“I’m going to sleep” or “I’m going to slip”?
“Would you like a beer?” or “would you like a bear”?
“We eat rice” or “we eat lice”?
We used the first weeks in our four classes and during our everyday life to listen to our Lao friends’ way of speaking English very closely. Quickly we got an idea of what might cause the difficulties and which sounds seemed to be hard to pronounce for them. We combined this with what we already knew about the Lao language and what Team III had told us in advance, and we were then able to create an English pronunciation workshop that fitted the needs of a Lao learner perfectly.
After we had decided on the issues we wanted to help the Laotians to improve we decided to divide the content into two parts and invited our teacher-students to the voluntary workshops in two consecutive weeks. We then covered three to four issues in each workshop. Examples of aspects of the English language that cause difficulties for someone whose first language is Lao are the pronunciation of the voiceless dental fricative “th” [θ] and its voiced counterpart “th” [ð], as well as the voiceless postalveolar sibilant “sh” [ ʃ ] (the Lao language only has “s”).
Our first workshop took place on 15th March 2017, and we were happy to work with 17 motivated Laotians on the “cat-sound” ([æ], as in [kæt], the “bird-vowel” ([ɜː], as in [bɜːd], and the distinction between [v], [w], and [f]. These sounds do not exist or are difficult to pronounce for learners with Lao as a first language. (This we have in common: German learners also sometimes have difficulties in these areas.) After having introduced our plan for the afternoon, which consisted of an introduction, the forming of groups, three group work phases, a break, and a conclusion, each of us three started to work with their group of five to six people at a separate “station” with one particular topic.
The handout we had prepared in advance for every participant helped us structure the exercises that focused on different levels of difficulty: First, we clarified the production of the sounds (the place and manner of articulation) and practiced this in our seating circles. Our Lao student-friends were happy to have us volunteers as linguistic models and watched us closely while we produced the sounds. Afterwards, it was time for the so-called “minimal pairs“: These are words that only differ in one sound, which can change the meaning completely, e.g. “pig and big” or “bad” and “bed”. This exemplified the importance of correct pronunciation. Once the difference of the sounds had become understandable for everyone, we continued with advanced exercises, i.e. listening closely to us reading minimal pairs while circling the word with the correct letter/[sound], trying to read drill sentences out loud, and a little partner game similar to “Bingo” that demanded very concentrated listening.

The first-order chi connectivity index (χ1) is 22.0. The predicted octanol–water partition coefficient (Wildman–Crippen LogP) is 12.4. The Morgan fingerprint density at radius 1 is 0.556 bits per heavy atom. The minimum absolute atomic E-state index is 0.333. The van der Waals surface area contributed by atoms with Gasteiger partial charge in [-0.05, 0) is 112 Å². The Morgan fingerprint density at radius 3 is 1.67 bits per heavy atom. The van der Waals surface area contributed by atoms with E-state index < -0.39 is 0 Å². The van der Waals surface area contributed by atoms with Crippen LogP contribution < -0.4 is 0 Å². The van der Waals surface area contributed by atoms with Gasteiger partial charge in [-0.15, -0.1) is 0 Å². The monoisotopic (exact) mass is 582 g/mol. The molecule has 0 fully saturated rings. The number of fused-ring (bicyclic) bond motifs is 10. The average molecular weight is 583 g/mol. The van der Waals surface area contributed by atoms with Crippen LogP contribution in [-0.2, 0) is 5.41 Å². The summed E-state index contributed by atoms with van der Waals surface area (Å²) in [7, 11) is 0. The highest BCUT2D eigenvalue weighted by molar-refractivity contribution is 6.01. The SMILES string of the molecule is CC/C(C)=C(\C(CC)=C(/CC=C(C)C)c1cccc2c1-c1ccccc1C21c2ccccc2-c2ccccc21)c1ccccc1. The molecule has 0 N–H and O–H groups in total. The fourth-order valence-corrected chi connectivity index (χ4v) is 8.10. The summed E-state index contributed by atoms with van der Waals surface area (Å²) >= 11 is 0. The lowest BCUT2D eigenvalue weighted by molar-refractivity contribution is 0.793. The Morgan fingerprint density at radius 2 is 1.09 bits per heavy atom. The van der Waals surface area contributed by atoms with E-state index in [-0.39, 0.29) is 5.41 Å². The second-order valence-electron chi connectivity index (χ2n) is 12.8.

When all three groups had finished, the participants went on to the next group station and worked on the next topic. After two rounds of 30 minutes’ practice it was time for a little break, in which everybody had the possibility to exchange views on the program and grab some snacks. The workshop ended after one last round of group work and a little feedback talk afterwards, which luckily was very positive!
One week later we were able to welcome even more excited participants – some of them had already taken part in the first workshop, some others were new to it. As the three of us got support from Prof. Martin and Ms Heike Müller on that day, we could even offer four stations this time, which focused on the distinction between [s], [sh], and [ch], [v], [f] and [th], as well as [b/p], [g/k] and [d/t] at the beginning and at the end of a word (the so-called “initial” and “final obstruents”). From a linguistic perspective, it is interesting to note that while German learners (from the South) often mix those obstruents up (voicing the voiceless initial obstruents and devoicing the final voiced ones), Lao learners sometimes drop final consonants altogether because certain vowels (e.g. the diphthong [aɪ̯]) cannot be followed by certain consonants in their own language, which is why “rice” usually comes out as “ri” or “li”, or “inside” as “insi”. We call this linguistic phenomenon “interference”. For the foreign language teacher, understanding where such interferences originate helps to help the learner overcome their difficulties.
The structure of our program was the same as for the first workshop and worked out very well, i.e. we started with demonstrating and clarifying the places and manners of articulation of these sounds, then went on to practice minimal pairs, and closed with drill sentences and partner exercises.
All in all, the workshops were a full success: The effort of our teacher-students was definitely audible and the three of us enjoyed listening to them getting better and actually applying the newly learned content in our classes right on the very next day.
Text by A. Reiling, S. Schulz & C. Morlock
Photos by H. Müller & A. Reiling